Christmas Day (12/25/2011)
Lessons:Isaiah 52:7-10 Psalm 98 Hebrews 1:1-4 [5-12] St. John 1:1-14
Prayer of the Day: Almighty God, you gave us your only Son to take on our human nature and to illumine the world with your light. By your grace adopt us as your children and enlighten us with your Spirit, through Jesus Christ, our Redeemer and Lord, who lives and reigns with you and the Holy Spirit, one God, now and forever. Amen.
1.1 In the beginning was the Word, and the Word was with God, and the Word was God. 2 He was in the beginning with God. 3 All things came into being through him, and without him not one thing came into being. What has come into being 4 in him was life, and the life was the light of all people. 5 The light shines in the darkness, and the darkness did not overcome it. 6 There was a man sent from God, whose name was John. 7 He came as a witness to testify to the light, so that all might believe through him. 8 He himself was not the light, but he came to testify to the light. 9 The true light, which enlightens everyone, was coming into the world. 10 He was in the world, and the world came into being through him; yet the world did not know him. 11 He came to what was his own, and his own people did not accept him. 12But to all who received him, who believed in his name, he gave power to become children of God, 13 who were born, not of blood or of the will of the flesh or of the will of man, but of God. 14 And the Word became flesh and lived among us, and we have seen his glory, the glory as of a father’s only son, full of grace and truth.
St. John 1:1-14, New Revised Version Bible (C)1989, Division of Christian Education of the National Council of the Churches of Christ in the United States of America.
On Tenting and Occupying
Every year the American Dialect Society chooses what it considers to be a word or expression of the year that, “most reflects the ideas, events, and themes which have occupied the English-speaking world, especially North America." In 2010 the word was “app” (so it really doesn’t even need to be an actual word…). Ben Zimmer, language columnist for the Boston Globe, and chair of the ADS’ new words committee, suggested in a recent NPR interview that the word “Occupy” is this year’s front runner.
Occupy, of course, refers to the protest movement that began in Zuccotti Park in New York City on September 17 — a movement that is known mostly for its participants, who have set up tents and cardboard boxes and sleeping bags in public areas all around the country. Central issues of the occupy movement are sometimes a bit hard to discern, but mostly related to perceived economic inequities in our country. Whether you’re inspired by this year’s occupiers, or confused by them and wish they would just go home, you have to admit that their choice of this word is an interesting one.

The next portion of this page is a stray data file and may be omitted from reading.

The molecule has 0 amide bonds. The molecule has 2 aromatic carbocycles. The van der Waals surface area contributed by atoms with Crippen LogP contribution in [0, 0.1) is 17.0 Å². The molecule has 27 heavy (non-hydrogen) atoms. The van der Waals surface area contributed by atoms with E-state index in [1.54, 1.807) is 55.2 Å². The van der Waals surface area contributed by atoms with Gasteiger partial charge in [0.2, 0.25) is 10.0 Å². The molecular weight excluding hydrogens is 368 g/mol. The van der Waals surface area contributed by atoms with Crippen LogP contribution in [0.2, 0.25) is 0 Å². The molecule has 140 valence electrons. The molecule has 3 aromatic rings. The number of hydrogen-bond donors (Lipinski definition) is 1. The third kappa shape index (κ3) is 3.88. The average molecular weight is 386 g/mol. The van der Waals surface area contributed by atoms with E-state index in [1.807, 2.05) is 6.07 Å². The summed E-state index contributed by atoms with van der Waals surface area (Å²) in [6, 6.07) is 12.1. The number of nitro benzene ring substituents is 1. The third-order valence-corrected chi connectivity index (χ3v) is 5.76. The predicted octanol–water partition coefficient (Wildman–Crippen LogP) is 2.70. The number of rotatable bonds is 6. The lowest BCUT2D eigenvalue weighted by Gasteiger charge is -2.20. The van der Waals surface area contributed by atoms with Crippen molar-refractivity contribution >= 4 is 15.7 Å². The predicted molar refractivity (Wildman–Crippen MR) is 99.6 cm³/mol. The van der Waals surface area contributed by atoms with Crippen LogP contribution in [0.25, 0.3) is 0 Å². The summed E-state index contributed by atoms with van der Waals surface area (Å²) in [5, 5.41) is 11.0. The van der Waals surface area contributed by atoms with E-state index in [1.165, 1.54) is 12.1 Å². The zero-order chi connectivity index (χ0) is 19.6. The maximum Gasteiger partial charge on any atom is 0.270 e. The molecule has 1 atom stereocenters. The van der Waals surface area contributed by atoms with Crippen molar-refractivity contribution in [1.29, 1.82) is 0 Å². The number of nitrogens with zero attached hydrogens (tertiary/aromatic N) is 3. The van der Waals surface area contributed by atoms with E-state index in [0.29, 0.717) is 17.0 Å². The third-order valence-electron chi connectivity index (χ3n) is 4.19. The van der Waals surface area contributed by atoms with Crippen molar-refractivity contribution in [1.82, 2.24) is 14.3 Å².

My American Heritage Dictionary offers as definitions for occupy: to seize possession of and maintain control over, to fill up, to dwell in or reside in, to engage, employ or busy oneself… The participants in this year’s occupy movement have certainly done their share of that!
There is an occupy movement in this Sunday’s Gospel lesson as well. In the magnificent opening verses of St. John’s Gospel, John reports that, “...the Word became flesh and lived among us.” (1:14) The Greek word for “lived” is ἐσκήνωσεν (eskēnosen), based on the root word σκηνή (skēnē), which means “tent.” In other words, God has set up a tent in our world, and has begun to occupy it. In his contemporary English version of the Bible, The Message, Eugene Peterson puts it this way:
The word became flesh and blood, and moved into the neighborhood. We saw the glory with our own eyes, the one-of-a-kind glory, like Father, like Son, Generous inside and out, true from start to finish. (The Message, ©1993 by Eugene Peterson, page 185)
God has moved into the neighborhood. God has set up a tent and come to live among us. God is here with the intent (pun "intented") of possessing, engaging, employing, and staying busy with us. Santa Claus, Christmas gifts, charitable gestures and holiday celebrating aside, that is what this season is all about. At Christmastime, Christians are bold to assert that in Jesus of Nazareth, God has come to live among us. God who preexists even time itself. God who is present at the beginning of all things. God who speaks into being all that is. God who is the source of light and life. God whose powerful and creative word has now become flesh and blood.
What’s more, God’s skēnē — God’s tent — has not come and gone. It has been staked into this earth for good. God moved into the neighborhood one dark, cold night in Bethlehem, and continues to be with us today. Possessing us. Engaging us. Employing us. Staying busy with us.
“And the Word became flesh and lived among us, and we have seen his glory, the glory as of a father’s only son, full of grace and truth.” Our Christmas prayer for you is that you might become aware of the Word of God that is living among us. That you might know the grace and truth that Jesus brings to our lives. I hope you’ll seek out a community where you can celebrate that this weekend. (If you are in the Denver area, we highly recommend Saint Peter Lutheran Church! <g>) May God bless you richly this Christmas season!
David J. Risendal, Pastor
Exploring This Week’s Gospel:
- How is St. John’s Gospel beginning different from that of St. Matthew or St. Mark or St. Luke?
- What does St. John tell us about Christ, that isn’t immediately apparent in the other Gospels?
- How has the power and presence of God touched people throughout the years?
Connecting with This Week’s Gospel:
- What role does God’s Word play in my life?
- How might I deepen my awareness of God’s presence with me?
- What difference has God’s presence made in my own life?